Jeremy Forster, M.D.
Pediatric & Adolescent Medicine (Children)
Featured TopicComplete your COVID-19 back-to-school checklistAugust 06, 2020
As another school year begins, the contagious delta variant of COVID-19 has infected more children and teens across the U.S. Individual symptoms can vary, and these symptoms should be monitored carefully for short- and long-term complications.
Many children with COVID-19 have minimal to no symptoms. Their symptoms often resemble a cold with congestion, cough, low-grade fever and fatigue. Over-the counter pain and fever reducers, such as acetaminophen or ibuprofen, can be given as needed to relieve symptoms.
Staying hydrated with adequate intake of fluids is encouraged, as with illnesses such as the flu. Other symptoms, such as loss of taste and smell, cannot be treated specifically, but they generally resolve with time. Talk with your child’s health care provider if you have questions about managing symptoms.
Despite mild initial symptoms, children 12 and older at higher risk of complications may be given monoclonal antibody therapy to help them fight the infection. Those at higher risk are children with severe asthma or other lung disease; neuromuscular conditions, such as Down syndrome and cerebral palsy; obesity; and any condition that affects the immune system.
Monoclonal antibody therapy, which is designed to prevent COVID-19 from worsening, should be given as soon as possible after a COVID-19 diagnosis is made. All the children that Mayo Clinic Health System tests are screened to see if they are eligible for monoclonal antibody therapy. If you are unsure of your child’s risk and eligibility, contact his or her health care provider.
Regardless of symptom severity, it is crucial to isolate to stop the spread of the infection while monitoring for symptoms that should prompt further evaluation.
Children need to be evaluated by a health care provider if they display any of these symptoms:
- Shortness of breath
- Chest pressure or pain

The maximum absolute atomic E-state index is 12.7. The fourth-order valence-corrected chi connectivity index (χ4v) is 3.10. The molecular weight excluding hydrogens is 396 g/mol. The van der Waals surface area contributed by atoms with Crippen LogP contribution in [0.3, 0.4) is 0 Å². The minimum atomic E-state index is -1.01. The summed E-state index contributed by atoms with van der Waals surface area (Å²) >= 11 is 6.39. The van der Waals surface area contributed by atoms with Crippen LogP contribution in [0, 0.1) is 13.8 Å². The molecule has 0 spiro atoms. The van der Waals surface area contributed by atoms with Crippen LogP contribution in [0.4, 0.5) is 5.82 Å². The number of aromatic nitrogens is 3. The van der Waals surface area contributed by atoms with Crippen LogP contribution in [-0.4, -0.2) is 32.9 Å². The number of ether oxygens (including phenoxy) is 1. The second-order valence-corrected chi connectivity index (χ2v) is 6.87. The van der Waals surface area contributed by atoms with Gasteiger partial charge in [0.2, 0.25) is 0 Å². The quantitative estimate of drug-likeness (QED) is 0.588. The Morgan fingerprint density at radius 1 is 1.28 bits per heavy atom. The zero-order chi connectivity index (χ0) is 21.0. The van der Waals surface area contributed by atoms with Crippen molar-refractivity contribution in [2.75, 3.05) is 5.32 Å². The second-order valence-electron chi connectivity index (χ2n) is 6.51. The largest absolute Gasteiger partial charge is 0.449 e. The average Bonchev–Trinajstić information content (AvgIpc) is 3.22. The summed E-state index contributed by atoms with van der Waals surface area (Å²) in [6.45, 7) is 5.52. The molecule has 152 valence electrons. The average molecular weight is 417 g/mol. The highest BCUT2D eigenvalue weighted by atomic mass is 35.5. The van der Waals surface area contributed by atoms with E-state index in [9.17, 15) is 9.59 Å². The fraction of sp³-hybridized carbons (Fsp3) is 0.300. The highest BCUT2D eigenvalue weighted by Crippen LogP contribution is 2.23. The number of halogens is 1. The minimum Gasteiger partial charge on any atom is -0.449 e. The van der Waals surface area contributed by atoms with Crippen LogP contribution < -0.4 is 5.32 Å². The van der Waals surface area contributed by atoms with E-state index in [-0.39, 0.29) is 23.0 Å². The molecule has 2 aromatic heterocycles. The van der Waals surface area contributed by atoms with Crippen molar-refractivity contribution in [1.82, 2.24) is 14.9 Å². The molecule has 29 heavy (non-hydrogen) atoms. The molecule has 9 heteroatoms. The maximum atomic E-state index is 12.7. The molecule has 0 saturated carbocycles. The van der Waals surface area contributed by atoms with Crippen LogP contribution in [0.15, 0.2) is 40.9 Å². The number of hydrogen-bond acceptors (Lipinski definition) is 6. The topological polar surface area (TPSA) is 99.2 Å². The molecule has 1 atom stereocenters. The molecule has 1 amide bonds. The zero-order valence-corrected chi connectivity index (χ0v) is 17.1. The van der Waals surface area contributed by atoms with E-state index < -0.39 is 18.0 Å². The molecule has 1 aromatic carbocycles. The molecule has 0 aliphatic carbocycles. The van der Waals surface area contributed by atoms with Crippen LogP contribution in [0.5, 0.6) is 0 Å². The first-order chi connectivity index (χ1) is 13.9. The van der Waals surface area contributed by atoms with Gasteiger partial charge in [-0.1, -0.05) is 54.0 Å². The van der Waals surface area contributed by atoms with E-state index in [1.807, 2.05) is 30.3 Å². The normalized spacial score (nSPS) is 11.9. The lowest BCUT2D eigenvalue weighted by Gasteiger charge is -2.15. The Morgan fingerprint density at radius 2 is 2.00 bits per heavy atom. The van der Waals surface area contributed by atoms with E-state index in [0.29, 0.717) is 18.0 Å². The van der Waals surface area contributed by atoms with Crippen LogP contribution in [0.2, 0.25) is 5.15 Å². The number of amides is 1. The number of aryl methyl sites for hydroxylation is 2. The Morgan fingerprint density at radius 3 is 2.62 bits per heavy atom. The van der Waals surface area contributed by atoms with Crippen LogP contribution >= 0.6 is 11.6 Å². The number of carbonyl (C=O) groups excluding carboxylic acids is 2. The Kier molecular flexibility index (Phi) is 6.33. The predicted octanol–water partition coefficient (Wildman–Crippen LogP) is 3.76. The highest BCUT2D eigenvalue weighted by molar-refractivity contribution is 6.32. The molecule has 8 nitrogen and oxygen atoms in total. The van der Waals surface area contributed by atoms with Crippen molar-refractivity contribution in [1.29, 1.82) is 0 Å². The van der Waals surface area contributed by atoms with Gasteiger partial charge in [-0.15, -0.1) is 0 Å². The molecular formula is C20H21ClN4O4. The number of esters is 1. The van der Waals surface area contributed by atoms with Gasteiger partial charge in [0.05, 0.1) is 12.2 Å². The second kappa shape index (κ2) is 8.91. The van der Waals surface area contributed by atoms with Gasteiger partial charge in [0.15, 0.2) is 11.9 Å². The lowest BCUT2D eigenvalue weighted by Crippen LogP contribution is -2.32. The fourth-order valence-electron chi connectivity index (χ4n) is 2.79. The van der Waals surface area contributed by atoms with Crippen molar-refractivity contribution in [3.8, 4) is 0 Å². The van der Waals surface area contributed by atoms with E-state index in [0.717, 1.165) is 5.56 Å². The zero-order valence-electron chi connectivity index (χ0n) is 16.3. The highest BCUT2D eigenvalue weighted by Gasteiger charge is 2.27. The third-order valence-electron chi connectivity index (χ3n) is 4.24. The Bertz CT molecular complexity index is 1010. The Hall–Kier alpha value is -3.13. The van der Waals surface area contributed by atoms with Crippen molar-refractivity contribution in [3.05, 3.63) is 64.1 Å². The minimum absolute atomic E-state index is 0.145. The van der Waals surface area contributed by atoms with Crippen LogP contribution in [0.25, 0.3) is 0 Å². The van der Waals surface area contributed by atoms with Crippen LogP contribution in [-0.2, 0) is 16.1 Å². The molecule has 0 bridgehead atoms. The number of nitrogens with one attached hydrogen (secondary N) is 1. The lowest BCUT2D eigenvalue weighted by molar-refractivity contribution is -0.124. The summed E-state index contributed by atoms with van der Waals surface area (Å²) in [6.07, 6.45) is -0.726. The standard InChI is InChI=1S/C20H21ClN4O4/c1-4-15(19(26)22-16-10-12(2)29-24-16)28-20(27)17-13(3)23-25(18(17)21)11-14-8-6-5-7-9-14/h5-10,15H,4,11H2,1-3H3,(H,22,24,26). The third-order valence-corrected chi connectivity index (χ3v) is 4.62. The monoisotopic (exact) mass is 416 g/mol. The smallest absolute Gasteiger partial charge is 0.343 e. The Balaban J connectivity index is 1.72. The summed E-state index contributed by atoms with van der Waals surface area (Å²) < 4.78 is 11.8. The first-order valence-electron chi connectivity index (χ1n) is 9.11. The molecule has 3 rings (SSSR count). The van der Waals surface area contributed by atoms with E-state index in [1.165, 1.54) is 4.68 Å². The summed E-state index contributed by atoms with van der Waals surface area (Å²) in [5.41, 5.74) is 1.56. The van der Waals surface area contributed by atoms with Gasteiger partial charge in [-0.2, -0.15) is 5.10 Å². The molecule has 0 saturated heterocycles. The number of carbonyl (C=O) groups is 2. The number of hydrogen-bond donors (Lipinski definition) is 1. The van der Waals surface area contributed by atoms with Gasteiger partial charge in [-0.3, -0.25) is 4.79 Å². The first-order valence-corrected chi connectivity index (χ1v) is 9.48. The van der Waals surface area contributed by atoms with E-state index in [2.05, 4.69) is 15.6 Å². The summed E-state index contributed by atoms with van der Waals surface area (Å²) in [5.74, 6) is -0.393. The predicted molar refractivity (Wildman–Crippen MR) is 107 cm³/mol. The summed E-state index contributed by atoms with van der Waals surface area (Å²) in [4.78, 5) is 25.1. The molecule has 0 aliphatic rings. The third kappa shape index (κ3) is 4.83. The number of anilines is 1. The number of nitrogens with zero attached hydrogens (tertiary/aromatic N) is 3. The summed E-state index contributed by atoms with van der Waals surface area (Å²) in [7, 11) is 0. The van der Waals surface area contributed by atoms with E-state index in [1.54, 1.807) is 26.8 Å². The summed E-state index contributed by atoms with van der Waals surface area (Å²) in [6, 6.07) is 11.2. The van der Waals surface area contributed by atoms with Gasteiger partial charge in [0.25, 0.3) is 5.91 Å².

- Severe vomiting
- Change in consciousness
- Color change in skin, lips or nail beds
These symptoms can occur at the beginning of the illness or as long as a week into the infection.
Moderate to severe symptoms
Unfortunately, some children and teens experience more concerning symptoms. These symptoms generally should be managed in conjunction with their primary care provider or, if needed, in the hospital.
Parents should be vigilant for any signs that could indicate more severe infection, including:
- Mental changes or confusion
- Trouble breathing
- Persistent chest pain
- Bluish lips or face
- Severe vomiting
- Decrease in urination
These symptoms indicate that urgent evaluation may be needed. Call 911 or seek emergency care.
Supportive treatments for moderate to severe symptoms can include oxygen and IV fluids, or more specific COVID-19 treatments like remdesivir and dexamethasone. Remdesivir is an antiviral medication generally used in hospitalized patients to stop COVID-19 from reproducing itself and lessen the severity of disease. Dexamethasone decreases the inflammatory response in the body, and it can help with breathing and other symptoms of moderate to severe COVID-19 infection.
For those children and teens who experience more moderate or severe symptoms of COVID-19 infection, follow-up is essential to ensure a safe return to activity. COVID-19 can cause myocarditis, which is an inflammation of the heart muscle. This condition should be fully resolved before a return to sports activities.
Any symptoms of chest pain, shortness of breath, lightheadedness, fainting or heart palpitations could indicate myocarditis. Even in cases of mild illness, a health care provider should evaluate any difficulty in return to play.
Multisystem inflammatory syndrome in children
Multisystem inflammatory syndrome in children, or MIS-C, can occur several weeks after a mild or asymptomatic case of COVID-19. While symptoms can vary, they generally include a high fever and inflammation in almost any organ system. This requires early evaluation and often hospitalization for supportive care and treatment.
Consult with a health care provider if symptoms of multisystem inflammatory syndrome in children develop in your child or teen.